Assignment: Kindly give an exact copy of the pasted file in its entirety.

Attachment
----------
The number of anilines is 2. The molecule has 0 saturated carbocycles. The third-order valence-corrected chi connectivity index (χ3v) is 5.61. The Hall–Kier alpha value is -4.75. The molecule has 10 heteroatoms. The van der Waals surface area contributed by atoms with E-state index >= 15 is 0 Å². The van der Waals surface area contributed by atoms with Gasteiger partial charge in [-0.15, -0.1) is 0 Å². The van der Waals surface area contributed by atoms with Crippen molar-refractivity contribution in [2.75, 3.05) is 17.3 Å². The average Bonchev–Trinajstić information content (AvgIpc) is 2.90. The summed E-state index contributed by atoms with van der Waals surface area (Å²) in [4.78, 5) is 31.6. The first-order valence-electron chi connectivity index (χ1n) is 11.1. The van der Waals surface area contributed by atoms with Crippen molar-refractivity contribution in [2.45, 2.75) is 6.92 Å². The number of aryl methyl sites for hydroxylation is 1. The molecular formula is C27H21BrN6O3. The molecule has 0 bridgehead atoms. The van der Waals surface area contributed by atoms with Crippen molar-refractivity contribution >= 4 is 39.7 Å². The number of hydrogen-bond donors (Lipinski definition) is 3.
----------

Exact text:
The number of anilines is 2. The molecule has 0 saturated carbocycles. The third-order valence-corrected chi connectivity index (χ3v) is 5.61. The Hall–Kier alpha value is -4.75. The molecule has 10 heteroatoms. The van der Waals surface area contributed by atoms with E-state index >= 15 is 0 Å². The van der Waals surface area contributed by atoms with Gasteiger partial charge in [-0.15, -0.1) is 0 Å². The van der Waals surface area contributed by atoms with Crippen molar-refractivity contribution in [2.75, 3.05) is 17.3 Å². The average Bonchev–Trinajstić information content (AvgIpc) is 2.90. The summed E-state index contributed by atoms with van der Waals surface area (Å²) in [4.78, 5) is 31.6. The first-order valence-electron chi connectivity index (χ1n) is 11.1. The van der Waals surface area contributed by atoms with Crippen molar-refractivity contribution in [2.45, 2.75) is 6.92 Å². The number of aryl methyl sites for hydroxylation is 1. The molecular formula is C27H21BrN6O3. The molecule has 0 bridgehead atoms. The van der Waals surface area contributed by atoms with Crippen molar-refractivity contribution >= 4 is 39.7 Å². The number of hydrogen-bond donors (Lipinski definition) is 3.